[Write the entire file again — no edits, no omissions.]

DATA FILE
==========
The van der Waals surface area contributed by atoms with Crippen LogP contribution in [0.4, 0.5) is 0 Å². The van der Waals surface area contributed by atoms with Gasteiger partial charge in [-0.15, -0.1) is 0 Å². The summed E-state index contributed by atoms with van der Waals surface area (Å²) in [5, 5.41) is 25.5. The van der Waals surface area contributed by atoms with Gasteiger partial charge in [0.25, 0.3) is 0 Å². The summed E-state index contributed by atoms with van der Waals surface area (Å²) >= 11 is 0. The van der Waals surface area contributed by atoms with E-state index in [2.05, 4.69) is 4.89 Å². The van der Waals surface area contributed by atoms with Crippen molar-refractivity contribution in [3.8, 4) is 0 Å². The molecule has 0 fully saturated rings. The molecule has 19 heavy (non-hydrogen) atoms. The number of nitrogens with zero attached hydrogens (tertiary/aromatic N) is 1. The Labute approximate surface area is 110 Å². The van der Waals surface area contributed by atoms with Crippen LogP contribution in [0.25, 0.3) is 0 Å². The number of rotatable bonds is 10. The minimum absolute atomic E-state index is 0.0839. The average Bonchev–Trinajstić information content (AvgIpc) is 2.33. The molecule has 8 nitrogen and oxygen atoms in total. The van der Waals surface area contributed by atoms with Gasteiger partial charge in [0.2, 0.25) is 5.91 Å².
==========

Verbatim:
The van der Waals surface area contributed by atoms with Crippen LogP contribution in [0.4, 0.5) is 0 Å². The van der Waals surface area contributed by atoms with Gasteiger partial charge in [-0.15, -0.1) is 0 Å². The summed E-state index contributed by atoms with van der Waals surface area (Å²) in [5, 5.41) is 25.5. The van der Waals surface area contributed by atoms with Gasteiger partial charge in [0.25, 0.3) is 0 Å². The summed E-state index contributed by atoms with van der Waals surface area (Å²) >= 11 is 0. The van der Waals surface area contributed by atoms with E-state index in [2.05, 4.69) is 4.89 Å². The van der Waals surface area contributed by atoms with Crippen molar-refractivity contribution in [3.8, 4) is 0 Å². The molecule has 0 fully saturated rings. The molecule has 19 heavy (non-hydrogen) atoms. The number of nitrogens with zero attached hydrogens (tertiary/aromatic N) is 1. The Labute approximate surface area is 110 Å². The van der Waals surface area contributed by atoms with Crippen LogP contribution in [0.25, 0.3) is 0 Å². The number of rotatable bonds is 10. The minimum absolute atomic E-state index is 0.0839. The average Bonchev–Trinajstić information content (AvgIpc) is 2.33. The molecule has 8 nitrogen and oxygen atoms in total. The van der Waals surface area contributed by atoms with Gasteiger partial charge in [0.2, 0.25) is 5.91 Å².